Now, using a measure like below, we can get the count of people in each band;

The expression can be split into multiple sections. First is the variable that fetches the current age band (the age band in the visualization’s filter context);

Then the next variable is a list (table) of values from the selected age band minus nine, to the value itself, increasing one at a time. for example; if age band value is 40, this list would be from 31 to 40: 31, 32, 33, …., 40.

Now that we have a list of possible age values for this band, we can use that to filter the Sample Data table using TREATAS;

Altogether, this works like a scenario that you have created a relationship between the Age Band table and the Sample Data but on a BETWEEN condition, not an exact equal condition.

This example shows a really interesting use case for TREATAS, which is creating a relationship based on not-equal criteria. Relationships in Power BI are on the basis of equality of values, you cannot create a relationship that says this value should be less than or equal, or between or anything like that of the other value in the other table. However, using TREATAS combined with other functions, you can do that. I’ll write about this design pattern separately later in detail.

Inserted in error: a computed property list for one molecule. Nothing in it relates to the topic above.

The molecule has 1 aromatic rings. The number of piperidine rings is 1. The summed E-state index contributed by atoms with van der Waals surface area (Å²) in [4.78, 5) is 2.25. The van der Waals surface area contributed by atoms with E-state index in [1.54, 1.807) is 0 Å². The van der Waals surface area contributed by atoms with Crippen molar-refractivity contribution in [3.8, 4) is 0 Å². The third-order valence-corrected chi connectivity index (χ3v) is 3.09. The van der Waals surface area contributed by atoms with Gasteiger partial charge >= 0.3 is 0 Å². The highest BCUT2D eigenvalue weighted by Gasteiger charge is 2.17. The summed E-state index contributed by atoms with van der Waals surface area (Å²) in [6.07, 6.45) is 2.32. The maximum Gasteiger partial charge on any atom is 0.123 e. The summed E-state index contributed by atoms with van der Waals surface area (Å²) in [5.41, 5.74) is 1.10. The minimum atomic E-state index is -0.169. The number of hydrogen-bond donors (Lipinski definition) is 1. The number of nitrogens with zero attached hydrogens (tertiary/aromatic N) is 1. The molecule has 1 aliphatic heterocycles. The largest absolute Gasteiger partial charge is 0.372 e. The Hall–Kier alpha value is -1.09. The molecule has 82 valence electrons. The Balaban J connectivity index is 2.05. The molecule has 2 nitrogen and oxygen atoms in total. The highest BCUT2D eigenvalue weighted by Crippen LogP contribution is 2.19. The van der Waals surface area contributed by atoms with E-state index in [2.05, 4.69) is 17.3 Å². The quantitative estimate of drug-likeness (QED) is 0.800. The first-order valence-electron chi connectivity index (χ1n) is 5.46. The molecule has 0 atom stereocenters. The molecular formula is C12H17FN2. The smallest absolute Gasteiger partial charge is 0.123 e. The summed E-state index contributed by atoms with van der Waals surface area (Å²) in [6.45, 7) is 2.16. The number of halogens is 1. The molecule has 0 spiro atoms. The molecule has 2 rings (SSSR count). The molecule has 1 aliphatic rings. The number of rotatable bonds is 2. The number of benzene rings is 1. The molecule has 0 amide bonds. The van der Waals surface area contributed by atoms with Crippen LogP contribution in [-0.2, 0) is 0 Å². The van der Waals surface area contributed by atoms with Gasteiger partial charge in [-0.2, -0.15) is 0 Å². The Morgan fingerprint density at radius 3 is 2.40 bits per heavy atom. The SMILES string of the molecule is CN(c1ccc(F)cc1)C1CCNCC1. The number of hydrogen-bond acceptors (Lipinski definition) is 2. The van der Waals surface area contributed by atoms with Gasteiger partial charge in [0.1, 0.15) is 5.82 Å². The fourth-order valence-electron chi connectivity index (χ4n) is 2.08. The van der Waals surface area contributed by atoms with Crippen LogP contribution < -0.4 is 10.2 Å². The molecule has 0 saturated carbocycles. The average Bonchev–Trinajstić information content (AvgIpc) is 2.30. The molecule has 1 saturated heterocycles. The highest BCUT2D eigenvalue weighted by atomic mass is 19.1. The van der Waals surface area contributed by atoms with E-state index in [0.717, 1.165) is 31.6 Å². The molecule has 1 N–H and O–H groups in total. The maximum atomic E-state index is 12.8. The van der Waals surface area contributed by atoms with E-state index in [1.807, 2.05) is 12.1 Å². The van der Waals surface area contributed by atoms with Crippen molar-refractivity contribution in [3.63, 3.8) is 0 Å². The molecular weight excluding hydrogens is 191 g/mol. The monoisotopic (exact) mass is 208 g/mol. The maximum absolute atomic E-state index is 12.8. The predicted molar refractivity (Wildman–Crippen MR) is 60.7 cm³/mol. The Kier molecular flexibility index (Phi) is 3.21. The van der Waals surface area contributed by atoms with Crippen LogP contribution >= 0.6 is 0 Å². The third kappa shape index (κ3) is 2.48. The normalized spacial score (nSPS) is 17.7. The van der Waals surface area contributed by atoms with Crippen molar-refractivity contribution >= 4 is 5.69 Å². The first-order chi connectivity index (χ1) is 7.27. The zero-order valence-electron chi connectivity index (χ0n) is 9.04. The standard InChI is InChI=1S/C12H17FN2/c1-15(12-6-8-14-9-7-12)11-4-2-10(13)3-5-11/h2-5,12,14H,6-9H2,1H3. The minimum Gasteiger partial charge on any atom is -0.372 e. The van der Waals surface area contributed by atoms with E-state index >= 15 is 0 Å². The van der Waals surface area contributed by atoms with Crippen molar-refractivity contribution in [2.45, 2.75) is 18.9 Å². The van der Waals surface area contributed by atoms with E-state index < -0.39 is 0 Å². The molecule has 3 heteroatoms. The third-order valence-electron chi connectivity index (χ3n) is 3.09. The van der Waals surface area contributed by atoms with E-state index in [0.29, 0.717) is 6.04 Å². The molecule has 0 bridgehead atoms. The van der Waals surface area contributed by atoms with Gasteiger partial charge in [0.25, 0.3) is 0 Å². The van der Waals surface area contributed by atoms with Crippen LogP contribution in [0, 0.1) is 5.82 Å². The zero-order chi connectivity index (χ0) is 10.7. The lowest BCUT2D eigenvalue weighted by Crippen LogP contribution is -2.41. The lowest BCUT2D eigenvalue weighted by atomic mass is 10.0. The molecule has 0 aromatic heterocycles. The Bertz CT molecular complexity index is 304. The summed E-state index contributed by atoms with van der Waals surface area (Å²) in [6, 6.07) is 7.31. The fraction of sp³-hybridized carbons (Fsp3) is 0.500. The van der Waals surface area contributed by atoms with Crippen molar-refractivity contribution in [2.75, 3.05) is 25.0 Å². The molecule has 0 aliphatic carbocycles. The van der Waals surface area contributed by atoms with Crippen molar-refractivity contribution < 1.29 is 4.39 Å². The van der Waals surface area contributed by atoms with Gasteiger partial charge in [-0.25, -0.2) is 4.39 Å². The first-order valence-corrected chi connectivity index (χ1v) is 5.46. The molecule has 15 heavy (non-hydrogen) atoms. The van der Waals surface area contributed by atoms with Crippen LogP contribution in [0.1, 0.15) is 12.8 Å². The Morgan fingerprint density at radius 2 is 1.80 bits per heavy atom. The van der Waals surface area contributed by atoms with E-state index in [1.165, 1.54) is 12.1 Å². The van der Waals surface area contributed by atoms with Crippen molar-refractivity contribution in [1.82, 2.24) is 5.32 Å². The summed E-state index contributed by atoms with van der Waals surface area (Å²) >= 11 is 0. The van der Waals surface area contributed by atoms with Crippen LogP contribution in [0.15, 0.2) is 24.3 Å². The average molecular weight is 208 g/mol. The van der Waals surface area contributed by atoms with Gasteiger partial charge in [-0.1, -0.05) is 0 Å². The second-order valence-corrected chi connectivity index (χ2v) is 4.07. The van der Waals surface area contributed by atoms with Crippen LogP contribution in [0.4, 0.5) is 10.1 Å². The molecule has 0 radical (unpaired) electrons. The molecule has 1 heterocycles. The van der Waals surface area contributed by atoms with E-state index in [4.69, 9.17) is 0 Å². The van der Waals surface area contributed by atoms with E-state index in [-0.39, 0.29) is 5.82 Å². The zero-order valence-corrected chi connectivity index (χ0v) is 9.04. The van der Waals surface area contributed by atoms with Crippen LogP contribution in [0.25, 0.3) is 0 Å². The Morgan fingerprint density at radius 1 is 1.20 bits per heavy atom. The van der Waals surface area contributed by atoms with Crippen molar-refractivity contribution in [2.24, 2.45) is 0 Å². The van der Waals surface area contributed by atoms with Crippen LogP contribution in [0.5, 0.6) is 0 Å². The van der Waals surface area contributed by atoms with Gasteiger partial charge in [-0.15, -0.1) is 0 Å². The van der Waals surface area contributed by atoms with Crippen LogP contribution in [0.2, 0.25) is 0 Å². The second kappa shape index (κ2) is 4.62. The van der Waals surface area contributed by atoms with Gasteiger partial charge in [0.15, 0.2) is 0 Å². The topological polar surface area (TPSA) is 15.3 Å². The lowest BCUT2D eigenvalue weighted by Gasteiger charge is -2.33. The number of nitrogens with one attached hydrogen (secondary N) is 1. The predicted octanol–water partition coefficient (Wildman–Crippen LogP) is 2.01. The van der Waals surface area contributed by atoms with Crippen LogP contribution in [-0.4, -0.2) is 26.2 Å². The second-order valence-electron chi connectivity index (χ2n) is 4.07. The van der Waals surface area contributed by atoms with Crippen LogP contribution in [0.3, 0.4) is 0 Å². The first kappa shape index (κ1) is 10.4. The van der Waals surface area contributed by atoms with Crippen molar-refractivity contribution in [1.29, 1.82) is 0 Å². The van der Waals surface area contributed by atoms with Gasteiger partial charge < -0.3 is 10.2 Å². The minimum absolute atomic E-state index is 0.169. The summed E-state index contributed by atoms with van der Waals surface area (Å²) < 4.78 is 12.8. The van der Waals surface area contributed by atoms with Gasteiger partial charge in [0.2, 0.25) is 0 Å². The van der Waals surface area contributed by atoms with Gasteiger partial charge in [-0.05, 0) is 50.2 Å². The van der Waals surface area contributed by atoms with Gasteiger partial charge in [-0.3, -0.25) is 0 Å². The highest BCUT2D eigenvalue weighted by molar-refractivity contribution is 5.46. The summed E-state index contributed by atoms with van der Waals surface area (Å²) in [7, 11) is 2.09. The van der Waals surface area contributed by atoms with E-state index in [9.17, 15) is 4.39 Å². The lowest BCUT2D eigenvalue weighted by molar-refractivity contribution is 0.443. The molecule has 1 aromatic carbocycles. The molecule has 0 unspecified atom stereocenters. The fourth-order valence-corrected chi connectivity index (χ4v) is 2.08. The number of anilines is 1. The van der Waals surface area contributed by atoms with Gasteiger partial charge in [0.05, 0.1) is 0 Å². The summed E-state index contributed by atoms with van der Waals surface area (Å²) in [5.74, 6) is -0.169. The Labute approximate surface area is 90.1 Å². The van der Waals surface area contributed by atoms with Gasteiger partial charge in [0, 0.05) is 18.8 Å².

Age Bands with Start and End

If we step beyond the basic example, we can even create a bit more advanced banding. One of the limitations of grouping and binning in Power BI is that bins should be all of the equal size. For example, all age bands should be of 10 years, or all 5 years, you cannot say some are smaller than the others. Using your own Age Band table, however, you can define exactly what you want. Here is another detailed Age Band table;

and the table looks like this:

As you see, I have bands which are only covering five years (31-35), and bands that are covering ten years (11-20).

DAX Measure For Custom Bands

The DAX calculation is very similar to the previous one, the only difference is that we do not need to go nine years back, we have the start and end, and can generate the period using those;

The result is as below;

Creating the Relationship Based on Between